A person may almost be known by the books he reads. If he habitually reads

bad books, we can pretty safely conclude that he is a bad man; on the

other hand, if he habitually reads religious books, we can reasonably

presume that he is a religious man. Why is this? It is because the nature

of a person's books is usually the nature of his thoughts; and as a man

thinks, so he is.

Consequently, our reading dev
tional literature is a great aid to our

being devotional. Too few, I fear, realize how important to our spiritual

advancement is the cultivation of a taste for devotional reading. As a

rule, those who have a taste for spiritual books and gratify that taste

prosper in the Lord, while those who have no relish for such books labor

at a great disadvantage. Some one has said that "he who begins a devout

life without a taste for spiritual reading may consider the ordinary

difficulties multiplied in his case by ten." The most spiritual men of all

ages have had a strong love for reading spiritual books. If, however, my

reader happens not to have such a taste or such a love, he should not be

discouraged, for it can be created and increased through perseverance in

reading devotional literature. Just as a person who does not relish a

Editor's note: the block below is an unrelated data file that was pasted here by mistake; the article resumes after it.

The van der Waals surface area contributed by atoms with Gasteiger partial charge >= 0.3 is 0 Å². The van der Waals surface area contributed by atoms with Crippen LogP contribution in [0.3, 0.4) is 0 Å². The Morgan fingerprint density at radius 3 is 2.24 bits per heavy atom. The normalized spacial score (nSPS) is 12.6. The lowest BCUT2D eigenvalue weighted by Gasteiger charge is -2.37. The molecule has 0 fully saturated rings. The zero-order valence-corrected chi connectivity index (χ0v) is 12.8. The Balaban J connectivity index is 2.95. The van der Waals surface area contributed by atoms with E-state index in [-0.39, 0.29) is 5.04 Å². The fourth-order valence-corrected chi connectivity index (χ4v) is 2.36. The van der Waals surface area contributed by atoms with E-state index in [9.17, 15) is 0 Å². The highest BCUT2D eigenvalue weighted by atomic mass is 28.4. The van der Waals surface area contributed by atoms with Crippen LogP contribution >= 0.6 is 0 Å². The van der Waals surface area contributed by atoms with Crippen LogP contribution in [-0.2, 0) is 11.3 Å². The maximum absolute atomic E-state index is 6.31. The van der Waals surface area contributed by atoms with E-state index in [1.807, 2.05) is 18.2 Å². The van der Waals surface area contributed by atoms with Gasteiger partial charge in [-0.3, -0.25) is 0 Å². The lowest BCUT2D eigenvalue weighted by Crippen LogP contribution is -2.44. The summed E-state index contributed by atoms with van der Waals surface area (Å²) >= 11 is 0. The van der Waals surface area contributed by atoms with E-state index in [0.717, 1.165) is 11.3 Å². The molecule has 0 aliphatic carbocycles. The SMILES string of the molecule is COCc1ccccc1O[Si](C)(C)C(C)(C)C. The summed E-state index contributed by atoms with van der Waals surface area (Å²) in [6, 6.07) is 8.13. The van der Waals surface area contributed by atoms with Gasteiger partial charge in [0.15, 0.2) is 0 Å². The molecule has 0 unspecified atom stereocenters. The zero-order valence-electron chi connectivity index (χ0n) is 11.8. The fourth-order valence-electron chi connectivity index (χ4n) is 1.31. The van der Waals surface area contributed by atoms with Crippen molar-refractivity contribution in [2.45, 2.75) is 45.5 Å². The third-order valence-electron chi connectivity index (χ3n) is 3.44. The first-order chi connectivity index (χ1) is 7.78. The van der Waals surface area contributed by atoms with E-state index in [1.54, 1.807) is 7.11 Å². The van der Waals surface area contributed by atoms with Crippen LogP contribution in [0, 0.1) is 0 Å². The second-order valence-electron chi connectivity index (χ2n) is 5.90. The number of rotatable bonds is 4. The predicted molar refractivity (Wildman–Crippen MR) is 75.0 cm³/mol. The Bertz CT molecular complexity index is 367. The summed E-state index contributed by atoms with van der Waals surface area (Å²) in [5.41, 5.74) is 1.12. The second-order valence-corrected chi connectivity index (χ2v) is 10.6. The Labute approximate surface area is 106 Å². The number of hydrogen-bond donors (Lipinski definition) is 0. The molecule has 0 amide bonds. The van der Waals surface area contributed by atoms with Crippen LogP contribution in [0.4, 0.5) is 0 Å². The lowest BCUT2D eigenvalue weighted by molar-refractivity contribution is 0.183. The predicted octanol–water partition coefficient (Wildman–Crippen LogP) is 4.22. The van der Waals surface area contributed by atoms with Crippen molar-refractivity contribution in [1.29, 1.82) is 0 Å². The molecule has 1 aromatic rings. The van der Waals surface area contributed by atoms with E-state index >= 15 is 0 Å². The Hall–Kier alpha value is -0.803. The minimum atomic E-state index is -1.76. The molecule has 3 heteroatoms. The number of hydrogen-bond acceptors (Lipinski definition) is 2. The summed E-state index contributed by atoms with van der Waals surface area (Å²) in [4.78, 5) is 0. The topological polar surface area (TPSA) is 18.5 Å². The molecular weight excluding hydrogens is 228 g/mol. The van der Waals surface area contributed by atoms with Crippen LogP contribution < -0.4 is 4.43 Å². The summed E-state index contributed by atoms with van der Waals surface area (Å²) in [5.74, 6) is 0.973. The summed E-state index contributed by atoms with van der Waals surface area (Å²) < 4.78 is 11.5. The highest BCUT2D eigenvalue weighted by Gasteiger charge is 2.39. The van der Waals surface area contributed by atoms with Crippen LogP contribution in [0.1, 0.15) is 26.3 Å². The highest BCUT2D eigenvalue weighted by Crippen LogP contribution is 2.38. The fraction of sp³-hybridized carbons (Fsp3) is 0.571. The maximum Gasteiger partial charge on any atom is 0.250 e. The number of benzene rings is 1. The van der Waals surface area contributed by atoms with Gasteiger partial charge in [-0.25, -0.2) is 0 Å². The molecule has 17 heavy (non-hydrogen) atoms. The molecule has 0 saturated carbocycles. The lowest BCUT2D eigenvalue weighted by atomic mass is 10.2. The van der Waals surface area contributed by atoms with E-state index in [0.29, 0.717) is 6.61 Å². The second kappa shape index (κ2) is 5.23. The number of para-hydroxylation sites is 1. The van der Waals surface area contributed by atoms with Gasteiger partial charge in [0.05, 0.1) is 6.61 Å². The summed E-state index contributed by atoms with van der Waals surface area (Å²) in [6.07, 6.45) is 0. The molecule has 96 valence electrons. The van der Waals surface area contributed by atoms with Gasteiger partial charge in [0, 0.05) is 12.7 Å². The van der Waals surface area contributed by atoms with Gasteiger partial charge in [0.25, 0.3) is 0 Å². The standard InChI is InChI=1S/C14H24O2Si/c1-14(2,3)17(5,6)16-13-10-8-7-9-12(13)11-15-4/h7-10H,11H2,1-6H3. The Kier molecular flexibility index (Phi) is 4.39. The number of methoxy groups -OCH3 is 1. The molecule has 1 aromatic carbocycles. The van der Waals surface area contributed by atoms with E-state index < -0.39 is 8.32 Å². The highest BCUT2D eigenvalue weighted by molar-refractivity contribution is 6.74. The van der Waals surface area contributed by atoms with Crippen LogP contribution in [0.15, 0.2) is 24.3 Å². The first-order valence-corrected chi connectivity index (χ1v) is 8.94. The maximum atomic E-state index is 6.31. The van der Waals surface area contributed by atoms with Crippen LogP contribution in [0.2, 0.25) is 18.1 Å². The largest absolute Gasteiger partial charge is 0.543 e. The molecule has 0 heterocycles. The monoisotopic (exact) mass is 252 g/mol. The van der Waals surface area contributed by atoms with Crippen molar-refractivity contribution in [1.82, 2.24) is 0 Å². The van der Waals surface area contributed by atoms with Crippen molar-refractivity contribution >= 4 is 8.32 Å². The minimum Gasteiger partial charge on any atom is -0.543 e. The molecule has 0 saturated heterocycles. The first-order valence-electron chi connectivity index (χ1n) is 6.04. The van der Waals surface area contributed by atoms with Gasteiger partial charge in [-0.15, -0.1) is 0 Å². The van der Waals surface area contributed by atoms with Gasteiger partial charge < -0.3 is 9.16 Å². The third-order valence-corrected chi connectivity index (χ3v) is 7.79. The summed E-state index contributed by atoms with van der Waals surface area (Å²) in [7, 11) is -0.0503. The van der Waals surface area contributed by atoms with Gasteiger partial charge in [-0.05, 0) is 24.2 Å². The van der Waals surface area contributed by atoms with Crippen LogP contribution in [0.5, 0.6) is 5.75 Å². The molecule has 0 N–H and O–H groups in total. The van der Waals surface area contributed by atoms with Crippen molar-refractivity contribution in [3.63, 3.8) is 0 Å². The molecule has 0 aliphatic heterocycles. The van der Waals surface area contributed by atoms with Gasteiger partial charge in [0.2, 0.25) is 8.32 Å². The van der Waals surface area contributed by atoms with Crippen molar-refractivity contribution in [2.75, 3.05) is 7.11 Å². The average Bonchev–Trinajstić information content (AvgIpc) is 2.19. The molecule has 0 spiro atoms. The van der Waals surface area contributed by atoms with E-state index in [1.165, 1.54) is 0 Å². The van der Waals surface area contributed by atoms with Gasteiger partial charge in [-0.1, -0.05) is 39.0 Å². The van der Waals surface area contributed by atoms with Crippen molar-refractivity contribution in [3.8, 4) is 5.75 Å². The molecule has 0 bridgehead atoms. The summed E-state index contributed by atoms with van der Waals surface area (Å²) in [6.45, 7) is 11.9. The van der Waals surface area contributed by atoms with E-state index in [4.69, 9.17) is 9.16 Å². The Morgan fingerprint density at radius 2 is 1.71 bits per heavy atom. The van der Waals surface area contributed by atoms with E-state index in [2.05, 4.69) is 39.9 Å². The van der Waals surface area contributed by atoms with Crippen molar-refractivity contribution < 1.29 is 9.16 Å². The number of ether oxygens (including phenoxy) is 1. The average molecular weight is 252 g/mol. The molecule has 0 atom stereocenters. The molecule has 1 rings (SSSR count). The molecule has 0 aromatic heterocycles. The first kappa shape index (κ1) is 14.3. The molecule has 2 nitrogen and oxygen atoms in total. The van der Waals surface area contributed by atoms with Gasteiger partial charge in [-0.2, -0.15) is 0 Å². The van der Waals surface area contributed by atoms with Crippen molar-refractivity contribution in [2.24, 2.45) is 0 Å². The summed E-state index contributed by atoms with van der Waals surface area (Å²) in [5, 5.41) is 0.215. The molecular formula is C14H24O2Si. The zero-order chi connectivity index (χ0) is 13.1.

certain food may learn to like it if he will persist in eating it, so a

person who does not have a taste for devotional books may come to enjoy

them if he will diligently and prayerfully peruse them.

Spiritual reading invigorates the intellect, warms the affections, and

begets in us a desire for more of God's fulness and for a more heavenly

life. It is especially helpful to prayer. When the mind is dull and the

spirits low and we have no inspiration for prayer, the reading of a

spiritual poem will often so stimulate the mind, raise the spirits, and

animate the soul, as to make it easy for us to pray.

As to what books to read, the Bible, of course, is the best of all. But we

need others. Although no other book can take the place of the Bible and

none of us should neglect reading it, there are many books that can

profitably be read in connection with it.

But whatever devotional book you are reading, do not read too fast. Think

and digest as you go. Let there be a frequent lifting of the heart to God

in prayer. It is not the bee that flies so swiftly from flower to flower

that gathers the honey, but the bee that goes down into the flower. A few

sentences taken into the mind and heart, and dwelt upon until they have

become a part of us, are better than many pages read superficially.